The fourth annual Russian Winter Festival saw the biggest audience turn out on record and put the event as key to London’s top cultural offerings. Thousands upon thousands of people, statistically varied in age and ethnic background, both Londoners and non-Londoners, flocked to London’s iconic centre to enjoy a full day of fun, free entertainment and a taste of Russian delights, both literally and metaphorically.
“This year the Festival has extended far beyond the boundaries of Trafalgar Square, London and even of Britain itself. This is evident when you look at the television broadcasts being filmed for German, Italian, Turkish, Japanese, Korean and Chinese channels and many others from around the world. The son of the Sultan of Brunei, Prince Azim has even been with us here today!” — Sergei Kolushev, Chairman of RBCA, RWF Organisers
Thanks to the RWF Official Carrier, BMI, which transported on their Moscow-London route the acts of 2008 – on 13th January, London experienced a new and refreshing line-up of Russia’s stage prowess, carefully selected from a quite remarkable talent pool. Seeking to unite the young with the old; the future with the past; the east with the west, the Russian Winter Festival looked far a field for the creative spirit it brought to London. It held open arms to the varieties of culture, language and style to be found within the vast land mass of the Russian Federation, sure in the conviction that they would enthrall the London audience with their diversity of spirit and expression, just as their predecessors had done in the last three years.
The day began with a touch of festival essence – new Russian talent being nurtured in London. Two Russian London children’s groups, the Rosinka Choir and School Znaniye opened the day’s programme with a song and then two dance numbers with vocal content. The bar was then raised to professional level with the mid-Russian folk ensemble Slavanye, formed under the direction of Nadezhda Babkina, one of Russia’s biggest variety performers. The crowd was treated to a charismatic and energetic rendition of Russian folk numbers, both up-tempo and modern, and also more traditional ballads. An exotic display of national costume and Buryat artistic tradition followed, with a stunning performance from the Buryat National Ensemble Baikal. Organisers’ thanks goes to the Federal Agency of Culture and Cinematography of the Russian Federation, for their significant contribution in helping to arrange these two groups’ participation.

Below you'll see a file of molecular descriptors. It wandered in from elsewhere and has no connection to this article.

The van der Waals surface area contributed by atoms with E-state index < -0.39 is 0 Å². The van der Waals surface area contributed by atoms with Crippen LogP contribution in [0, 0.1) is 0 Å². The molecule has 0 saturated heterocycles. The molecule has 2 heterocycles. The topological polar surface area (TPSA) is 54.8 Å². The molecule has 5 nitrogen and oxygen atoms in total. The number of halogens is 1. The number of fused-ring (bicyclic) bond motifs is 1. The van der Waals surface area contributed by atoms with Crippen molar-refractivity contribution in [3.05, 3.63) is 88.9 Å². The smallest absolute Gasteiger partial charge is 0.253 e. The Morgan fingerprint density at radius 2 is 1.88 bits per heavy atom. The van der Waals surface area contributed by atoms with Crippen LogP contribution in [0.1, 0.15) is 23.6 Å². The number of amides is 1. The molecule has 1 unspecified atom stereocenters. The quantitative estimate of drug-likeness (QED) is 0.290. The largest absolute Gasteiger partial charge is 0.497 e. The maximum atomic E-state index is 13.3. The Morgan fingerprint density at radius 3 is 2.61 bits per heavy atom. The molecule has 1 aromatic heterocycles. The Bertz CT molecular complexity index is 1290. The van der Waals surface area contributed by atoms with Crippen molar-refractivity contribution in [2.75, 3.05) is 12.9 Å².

The festival promises surprises and the group that hit the stage next were certainly that – the Aquaaerobics Project fronted by Andrei Bartenev. Indicative of nightlife culture with a futuristic feel, the Aquaaerobics Project has already performed in Vienna and Amsterdam, as well as in Russia’s two great cities Moscow and Saint Petersburg. Complete with plastic guitars and fluorescent alien style costumes, they appeared in London for the first time, at the RWF and were met by rapturous applause.
Europe Media Group, Partner of the RWF 2008, invited the next performer to the event, Mark Tishman. Mark, winner of Silver Medal of the prestigious Star Factory show, broadcast on First Channel in Russia, soon made it clear how he had reached the dizzying heights of stardom. A singer of great talent with a stage presence of electrifying power, Mark sang even from the Square itself after leaping from the stage to be nearer to his fans.
“Your greatest event ever and I’ve been to them all!” — Colin Greatorex, regular festival visitor
A more traditional feel was brought back to the Square with the Russian National Dance Show Kostroma who performed next. Having already danced a two hour show of tear- jerking beauty with impressive stage effects at the Hammersmith Apollo on Saturday, Kostroma once more showed their mastery of classical dance, incorporating a humourous take on Russian culture, both old and new. The Official Speeches that followed included words from Ken Livingstone, Mayor of London, who made reference to the importance of Russian economic influence in London; Yury Fedotov, the Russian Ambassador to Great Britain who raised the importance of “people to people diplomacy” when political diplomacy fails; Vyaceslav Nikonov, General Director of Russkiy Mir, the organisation that promotes Russian culture and language at home and abroad and Vasily Vanovoi, famous Russian actor, who spoke a few words of thanks to the Russian performers and reminded us in the words of Pushkin to “(lit. Eat, drink and be merry) Delight in the time we have left”.